The Geneva Motor Show is not just for cars, which Kia proved nicely when they unveiled a pair of prototype electric bicycles.
What many people may not know is that when Kia first arrived on the scene 70 years ago, it was bikes that were their main area of business.
The two bike prototypes put on display serve as a nice complement to the Soul EV electric vehicle.
The bikes on display are a reminder of Kia’s “Power to Surprise,” with the ‘pedelec’ electric bikes coming in ‘City’ and ‘MTB’ mountain bike variants.
As well as having a powerful electric motor attached, the bikes also have a number of technical innovations on board, as well as a rater cool looking design.
Kia electric bicycle specs
The Kia electric bicycle – KEB is propelled by a 250 watt electric motor that delivers a rather surprising 45 Nm of torque.
Power comes from a 36 volt, 10 amp lithium-ion polymer batter which has the distinction of being very easy to remove for charging purposes.
Riders are sure to love the City model, as it comes with a 40 km range on a single charge, with a full charge delivered in a mere 4 hours.
- – Kia’s all-new “pedelec” electric bikes have a range of up to 40 km
- – Top speed for the bikes is rated at 25 km/h
- – The two electric bike models (City and MTB) weight around 20kg
Both electric bikes were engineered and designed at the Namyang R&D Center in Korea.
The construction has the appearance of being carbon fiber, but the frame is actually a unique monocoque metal that is made using metal stamping and a robotic welding process.
What that means is that the quality control on the KEB is on a par with the automotive industry.
The bike is also designed to perfectly attach to any kind of bike trailer using only a bicycle trailer hitch, so those looking for riding bikes along with their kids or dogs should have lot of fun too!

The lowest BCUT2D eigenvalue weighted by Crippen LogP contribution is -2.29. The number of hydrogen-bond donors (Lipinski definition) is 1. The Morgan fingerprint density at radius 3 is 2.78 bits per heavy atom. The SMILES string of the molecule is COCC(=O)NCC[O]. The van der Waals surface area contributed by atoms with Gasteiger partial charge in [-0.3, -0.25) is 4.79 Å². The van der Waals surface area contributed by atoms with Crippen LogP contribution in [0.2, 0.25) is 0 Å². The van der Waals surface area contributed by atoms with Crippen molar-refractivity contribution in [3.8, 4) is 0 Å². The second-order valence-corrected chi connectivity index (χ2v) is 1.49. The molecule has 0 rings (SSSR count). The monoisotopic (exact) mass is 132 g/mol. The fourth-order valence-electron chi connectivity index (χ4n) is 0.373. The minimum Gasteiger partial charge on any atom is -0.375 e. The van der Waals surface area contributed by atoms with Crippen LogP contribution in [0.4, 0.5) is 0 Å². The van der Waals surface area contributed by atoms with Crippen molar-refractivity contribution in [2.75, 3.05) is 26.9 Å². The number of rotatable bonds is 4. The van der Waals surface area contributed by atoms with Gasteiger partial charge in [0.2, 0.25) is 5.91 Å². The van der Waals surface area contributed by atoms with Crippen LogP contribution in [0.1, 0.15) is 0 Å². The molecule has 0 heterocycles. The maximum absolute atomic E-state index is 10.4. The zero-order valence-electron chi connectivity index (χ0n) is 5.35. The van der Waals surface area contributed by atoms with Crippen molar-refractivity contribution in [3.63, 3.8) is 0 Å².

New Manufacturing Process
To break it down into layman’s terms, a metal sheet is pressed on either side of the frame before undergoing a robotic welding process that delivers an incredible uniformity of quality.
This is entirely different from how a regular bike frame is made, which is usually done via a complex and costly hydroforming process.
The production methods used allow Kia a pretty free rein when to comes to design, which includes being able to add unique surfacing details.
It also means that a wide variety of metals can be used, as the hot stamping process makes it possible to use the likes of stainless steel, aluminum, and high-tensile steel.
The same drivetrain and power pack is used on both the City and MTB models, with the weight coming in at roughly 20kg.
Top speed for the bikes is 25 kph, which allows them to comply with EU regulations.
Kia had a universal design in mind with the City, as witnessed by the step-through frame, 28-inch wheels, mud flaps, and rear mounted battery, all of which should appeal to the masses.
The MTB comes with the battery mounted mid-frame, and also has 26-inch wheels shod with all-terrain tires. It also features RockShox 100 mm front forks.
The electric motor, frame, and power packs for both models were manufactured in Korea, while the brake and gear parts were done in Japan. The final assembly took place in Germany.
It is going to be interesting to see how the media and public react to the Kia Electric Bikes, coming 70 years after they made their inaugural bike model in Korea.